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Penn State Quidditch Team Brings Competition, Inclusivity To Co-Ed Campus Sports

Intramural and club sports are an integral part of student life at Penn State, but few offer the close-knit team environment and unique skill combinations of the university’s quidditch team.

What is quidditch, exactly? The concept is originally derived from a flying-on-broomsticks sport described in J.K. Rowling’s “Harry Potter” series. Fans of the franchise know the magical sport well, but its real-life manifestation is a bit different from Hogwarts’ favorite pastime. For starters, there’s no flying or broomsticks. Instead, players carry PVC pipes that they call broomsticks.

Six players take the field at all times: three chasers (offensive players), two beaters (defensive players), and one ‘keeper. Each position is designated by a color headband.

As the game goes on, a seventh player joins the field: the seeker. The seeker’s sole job is to catch the golden snitch — an additional, neutral player dressed in yellow with a flag tied behind their back. Once the snitch is caught, the team that catches them gets 150 points and the game ends.

Penn State’s quidditch team practices two or three times a week, going over drills and strategies in preparation for tournament play. Like with football, the team splits into position groups to work on specific drills.

Matt Noah | Onward State

Sophomore captain Jonah Renbaum joined the team during his freshman year. He was looking for a new sport when he got to Penn State and stumbled upon the quidditch team.

He leads the beaters through practice and is one of the team’s starters. He also has very little involvement in the Harry Potter fan world.

“I have read two or three books, seen one or two movies. I don’t really care about Harry Potter,” Renbaum said. “I am in it for the sport.”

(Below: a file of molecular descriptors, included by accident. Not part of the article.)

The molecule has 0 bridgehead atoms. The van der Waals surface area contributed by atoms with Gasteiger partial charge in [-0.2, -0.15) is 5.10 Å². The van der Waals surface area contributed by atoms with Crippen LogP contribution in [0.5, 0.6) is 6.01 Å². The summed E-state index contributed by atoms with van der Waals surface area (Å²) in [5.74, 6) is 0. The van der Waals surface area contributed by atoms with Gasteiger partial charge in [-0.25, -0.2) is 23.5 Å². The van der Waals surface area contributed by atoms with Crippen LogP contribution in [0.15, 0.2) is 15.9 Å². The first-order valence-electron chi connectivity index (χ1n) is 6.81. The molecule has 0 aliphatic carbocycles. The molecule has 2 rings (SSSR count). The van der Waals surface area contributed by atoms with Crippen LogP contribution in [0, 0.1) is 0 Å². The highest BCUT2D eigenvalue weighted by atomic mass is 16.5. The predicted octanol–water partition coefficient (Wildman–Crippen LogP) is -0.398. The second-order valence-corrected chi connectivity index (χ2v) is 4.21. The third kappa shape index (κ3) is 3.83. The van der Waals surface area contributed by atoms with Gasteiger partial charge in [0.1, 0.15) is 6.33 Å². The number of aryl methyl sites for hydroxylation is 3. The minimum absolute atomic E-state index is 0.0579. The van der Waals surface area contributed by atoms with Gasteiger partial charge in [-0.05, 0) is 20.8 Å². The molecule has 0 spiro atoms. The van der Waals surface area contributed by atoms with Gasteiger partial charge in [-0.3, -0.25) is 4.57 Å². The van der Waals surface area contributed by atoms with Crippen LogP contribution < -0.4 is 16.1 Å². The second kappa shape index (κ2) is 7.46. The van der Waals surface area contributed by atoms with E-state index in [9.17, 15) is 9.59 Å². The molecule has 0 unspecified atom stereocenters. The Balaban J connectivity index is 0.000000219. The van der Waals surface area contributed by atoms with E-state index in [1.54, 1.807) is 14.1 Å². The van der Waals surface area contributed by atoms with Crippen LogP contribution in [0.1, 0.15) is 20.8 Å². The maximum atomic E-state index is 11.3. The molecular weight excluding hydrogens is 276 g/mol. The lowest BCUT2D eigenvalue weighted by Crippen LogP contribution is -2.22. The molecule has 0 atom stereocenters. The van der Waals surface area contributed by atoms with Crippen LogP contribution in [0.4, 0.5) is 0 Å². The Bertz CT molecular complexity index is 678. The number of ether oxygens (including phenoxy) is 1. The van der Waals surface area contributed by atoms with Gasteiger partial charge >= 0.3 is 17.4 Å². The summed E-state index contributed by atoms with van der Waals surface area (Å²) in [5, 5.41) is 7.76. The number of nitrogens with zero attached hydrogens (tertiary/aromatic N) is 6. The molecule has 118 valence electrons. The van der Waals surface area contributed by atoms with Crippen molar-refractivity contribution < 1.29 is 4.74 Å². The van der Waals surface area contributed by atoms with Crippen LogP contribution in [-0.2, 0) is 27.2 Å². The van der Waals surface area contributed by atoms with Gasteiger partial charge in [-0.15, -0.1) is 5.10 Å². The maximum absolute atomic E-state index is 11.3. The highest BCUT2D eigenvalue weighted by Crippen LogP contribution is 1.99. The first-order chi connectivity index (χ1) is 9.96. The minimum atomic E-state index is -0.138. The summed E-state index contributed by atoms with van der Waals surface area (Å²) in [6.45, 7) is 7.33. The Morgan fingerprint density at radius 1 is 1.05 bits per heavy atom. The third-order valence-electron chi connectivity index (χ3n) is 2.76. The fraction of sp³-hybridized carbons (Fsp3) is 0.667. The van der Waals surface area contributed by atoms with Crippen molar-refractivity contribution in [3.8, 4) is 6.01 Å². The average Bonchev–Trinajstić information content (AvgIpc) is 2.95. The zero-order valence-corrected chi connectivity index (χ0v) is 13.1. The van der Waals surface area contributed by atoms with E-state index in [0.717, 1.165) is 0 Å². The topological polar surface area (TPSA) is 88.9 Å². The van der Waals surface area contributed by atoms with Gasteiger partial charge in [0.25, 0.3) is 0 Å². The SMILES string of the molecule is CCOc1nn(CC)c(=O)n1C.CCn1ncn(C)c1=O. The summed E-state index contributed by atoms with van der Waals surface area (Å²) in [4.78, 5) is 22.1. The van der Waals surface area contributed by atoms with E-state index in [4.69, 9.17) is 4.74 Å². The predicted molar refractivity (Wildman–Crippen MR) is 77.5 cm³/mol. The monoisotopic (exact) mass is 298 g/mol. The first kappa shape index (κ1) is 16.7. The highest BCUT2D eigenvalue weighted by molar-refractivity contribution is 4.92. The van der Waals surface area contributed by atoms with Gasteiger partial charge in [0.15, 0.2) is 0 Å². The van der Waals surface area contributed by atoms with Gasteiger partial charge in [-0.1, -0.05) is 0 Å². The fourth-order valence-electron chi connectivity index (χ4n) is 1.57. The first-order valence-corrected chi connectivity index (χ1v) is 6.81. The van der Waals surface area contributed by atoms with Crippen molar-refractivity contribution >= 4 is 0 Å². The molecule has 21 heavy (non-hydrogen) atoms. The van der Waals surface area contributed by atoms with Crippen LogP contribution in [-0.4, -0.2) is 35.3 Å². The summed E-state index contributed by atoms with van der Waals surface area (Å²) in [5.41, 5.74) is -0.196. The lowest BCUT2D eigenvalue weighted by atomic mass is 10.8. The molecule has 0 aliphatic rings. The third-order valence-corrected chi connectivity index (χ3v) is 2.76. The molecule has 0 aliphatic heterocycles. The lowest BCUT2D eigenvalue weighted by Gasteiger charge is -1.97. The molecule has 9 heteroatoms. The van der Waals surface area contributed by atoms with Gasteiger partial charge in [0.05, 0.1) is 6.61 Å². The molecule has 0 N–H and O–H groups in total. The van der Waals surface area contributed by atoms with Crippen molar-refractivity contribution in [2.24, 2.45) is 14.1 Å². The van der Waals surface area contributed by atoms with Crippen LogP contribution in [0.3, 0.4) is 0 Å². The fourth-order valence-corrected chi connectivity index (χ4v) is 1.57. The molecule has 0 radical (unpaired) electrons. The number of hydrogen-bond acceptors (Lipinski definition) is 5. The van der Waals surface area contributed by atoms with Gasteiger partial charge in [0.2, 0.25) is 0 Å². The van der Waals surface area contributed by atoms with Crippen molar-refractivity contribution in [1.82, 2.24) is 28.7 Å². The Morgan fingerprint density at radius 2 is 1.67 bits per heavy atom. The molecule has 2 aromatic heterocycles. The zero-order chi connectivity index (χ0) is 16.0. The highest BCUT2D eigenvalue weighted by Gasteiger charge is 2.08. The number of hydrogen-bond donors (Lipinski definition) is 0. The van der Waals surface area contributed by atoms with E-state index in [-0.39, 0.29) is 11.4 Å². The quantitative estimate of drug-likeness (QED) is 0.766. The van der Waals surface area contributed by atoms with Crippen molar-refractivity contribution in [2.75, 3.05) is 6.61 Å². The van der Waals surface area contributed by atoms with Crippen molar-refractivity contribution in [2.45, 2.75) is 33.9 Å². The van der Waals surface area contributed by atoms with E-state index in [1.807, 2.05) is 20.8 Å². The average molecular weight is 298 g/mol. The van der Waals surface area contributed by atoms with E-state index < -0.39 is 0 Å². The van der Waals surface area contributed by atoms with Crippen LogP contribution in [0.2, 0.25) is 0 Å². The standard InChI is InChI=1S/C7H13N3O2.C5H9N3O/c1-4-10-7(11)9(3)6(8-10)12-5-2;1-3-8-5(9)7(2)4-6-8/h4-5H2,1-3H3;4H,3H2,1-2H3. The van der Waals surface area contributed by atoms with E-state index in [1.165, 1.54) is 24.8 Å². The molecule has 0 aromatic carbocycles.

Captains make an effort to unite the team on and off the field. Renbaum notes that the team hosts activities, like hiking and socials, to encourage camaraderie and create a community atmosphere.

Matt Noah | Onward State

Sophomore Katrina Bynum is a tournament director for the team, along with her normal position of being a beater. She enjoys the sport because she feels it offers a more inclusive environment than other co-ed sports.

“This is the first sport [with co-ed teams] where the guys were substantially less sexist to you as a teammate than other co-ed sports,” Bynum said. “This is a lot more inclusive.”

Sophomore Olivia Egan echoed Bynum’s sentiments.

“When I was a freshman, I was hesitant coming in playing a co-ed sport, but as soon as I joined, everyone was super nice and they learned my name immediately and they made me feel part of the team right off the bat,” Egan said.

The team also works to ensure that though quidditch is a contact sport, players can avoid contact if they don’t feel comfortable engaging in it. Renbaum and the team’s captains take this into account when assigning positions.

“This is a contact sport, but by no means do you have to engage in contact,” senior Mitchell Giordano explained. “You can avoid it, you dodge it, you can work around it. So while it may seem intimidating, you definitely are not required [to be physical].”

Club President Ciara Coombes called the team her family, and emphasized the bonds it promotes between its members.

“If it weren’t for this,” she said, “I don’t think I would really have a group at Penn State.”

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About the Author

Owen Abbey

Owen Abbey is a senior from Annapolis, Maryland, majoring in secondary education and minoring in social justice in education. When he is not writing for the blog, he enjoys rooting for the Baltimore Orioles and Ravens, supporting Penn State basketball and softball, dreaming of all of the ways he would win the TV show "Survivor", and yes mom, actually doing school work. If you would like to talk about sports or "Survivor", the best way to reach out is on Twitter @theowenabbey. All other compliments may be sent to [email protected]

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